It is the height of disrespect to use words to describe things, and no apology can adequately repair the damage these terms cause to the delicate and important feelings of people who believe others are subhuman piles of garbage bones who should be oppressed and abused on both an interpersonal and systemic level because they failed to have the good sense to be born white, heterosexual, cisgender, English-speaking, able-bodied, male, and American, like all the strong and great members of a master race whose very existence is threatened by the use of adjectives.
An Ivy League education is a lifetime guarantee that you will never be unhappy or professionally unfulfilled.theestablishment.co
“I work in a solo physician’s office — doctor and 12 employees. We have all worked for him a long time and our office is casual, informal, and friendly. We (the staff) are all friendly outside of work as well. The doctor is quite outgoing and friendly, and his wife is more reserved and quiet (though nice enough when you get to know her, but none of us know her very well).
The doctor had us (staff and spouses) over to a casual dinner at his home. During this dinner, I was in the dining room with the boss’s wife and several of my coworkers, including one I’ll call Jane, who is a young woman in her early 20s. The doctor was in the kitchen with the other half of the guests.
In the course of the conversation, the concept of online dating / Tinder came up. Several of us (including the boss’s wife) were curious — we’ve heard of Tinder, but we’re not in the dating scene — how does it work? So Jane pulled out her phone and demonstrated the app — what you see of someone’s profile, how you swipe, etc. As she swiped, she pulled up a young man who was of Chinese descent and said, ‘I’d never go out with him. He’s a f****** (racial slur).’
Boss’s wife instantly turned frosty and said firmly and directly, ‘I’m sorry, but that kind of language is completely unacceptable in my house. Completely. We don’t talk like that about people under my roof.’ Jane seemed kind of taken aback and mumbled what seemed to me a half-hearted apology. Boss’s wife then redirected the conversation to a different topic and we all followed suit, but she was noticeably chilly towards Jane the rest of the evening. Later on, boss’s wife said quietly to me, ‘It is a good thing I don’t work in the office, because Jane is not winning any points with me.’ I could tell she was still steamed.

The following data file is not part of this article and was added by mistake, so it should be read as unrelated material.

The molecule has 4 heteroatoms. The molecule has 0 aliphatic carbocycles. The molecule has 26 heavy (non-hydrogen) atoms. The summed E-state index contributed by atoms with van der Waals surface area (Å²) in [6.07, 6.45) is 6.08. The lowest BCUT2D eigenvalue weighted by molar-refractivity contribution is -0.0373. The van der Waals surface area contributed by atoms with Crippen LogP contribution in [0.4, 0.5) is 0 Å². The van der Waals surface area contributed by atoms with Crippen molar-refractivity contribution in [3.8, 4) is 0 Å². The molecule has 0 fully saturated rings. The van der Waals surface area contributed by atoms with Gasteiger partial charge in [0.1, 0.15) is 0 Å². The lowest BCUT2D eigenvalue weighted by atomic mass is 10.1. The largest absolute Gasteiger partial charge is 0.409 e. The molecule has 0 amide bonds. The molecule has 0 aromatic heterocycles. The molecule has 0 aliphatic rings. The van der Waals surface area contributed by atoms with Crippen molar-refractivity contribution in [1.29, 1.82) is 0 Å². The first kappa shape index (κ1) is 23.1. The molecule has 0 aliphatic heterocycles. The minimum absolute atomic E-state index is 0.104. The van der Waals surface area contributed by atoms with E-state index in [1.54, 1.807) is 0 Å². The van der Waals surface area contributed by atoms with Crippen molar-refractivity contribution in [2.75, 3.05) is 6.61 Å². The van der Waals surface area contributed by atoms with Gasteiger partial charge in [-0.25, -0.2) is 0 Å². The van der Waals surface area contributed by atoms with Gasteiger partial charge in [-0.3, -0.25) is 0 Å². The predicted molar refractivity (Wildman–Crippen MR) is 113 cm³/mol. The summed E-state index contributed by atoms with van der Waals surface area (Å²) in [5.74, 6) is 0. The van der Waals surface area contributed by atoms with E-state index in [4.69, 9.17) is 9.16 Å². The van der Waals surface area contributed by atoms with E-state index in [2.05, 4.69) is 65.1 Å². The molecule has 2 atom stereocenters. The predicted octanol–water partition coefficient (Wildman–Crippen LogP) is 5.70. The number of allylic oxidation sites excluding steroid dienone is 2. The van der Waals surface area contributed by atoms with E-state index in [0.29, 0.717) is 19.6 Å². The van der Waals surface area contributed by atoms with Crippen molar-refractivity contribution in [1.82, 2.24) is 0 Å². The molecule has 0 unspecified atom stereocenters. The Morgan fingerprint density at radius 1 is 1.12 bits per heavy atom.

I am quite sure that she told her husband, but knowing my boss, he’s not the kind to say anything to anybody. Boss’s wife has come into the office a few times (which is standard; sometimes she’ll pick up and drop off something for her husband) and she is always appropriately professionally cordial to all of us, but still a little cool to Jane. Nothing you could really call her on, but she greets Jane more perfunctorily and is a little warmer towards the rest of us.
Should I say something to the doctor that his wife is being cool to an employee (though to be honest, she has limited contact with us)? Should I urge the doctor to address the office generally about inappropriate racial slurs and remind the entire office that it’s not acceptable? Should I say something to the wife that I’ve noticed that she’s being cool? Should I say something to Jane that she might be well served by apologizing again to the wife for her inappropriate behavior? Or should I just keep my nose out of it?”
— Via “Ask A Manager,” 1 June 2017
With today’s “PC” culture, it can be so hard to know what action to take when someone is not being unfailingly kind to your local workplace racist in a manner that has absolutely nothing to do with you or your work whatsoever. Everybody makes mistakes, but sooner or later, the boss’s wife’s unfriendly treatment of this racist is going to catch up to her, and only you can save her from the inevitable consequences, such as continuing to not be super warm to this racist.
For the sake of everyone involved, let her know that you’ve picked up on the fact that she seems not to be enthusiastic about building a long-term friendship with her husband’s racist employee; that way she’ll know that you know that she is not 100000% wild about being extra nice to a racist. That’ll go a long way toward the boss’s opinion of you, his office’s lone protector of the fragile social standing of racists.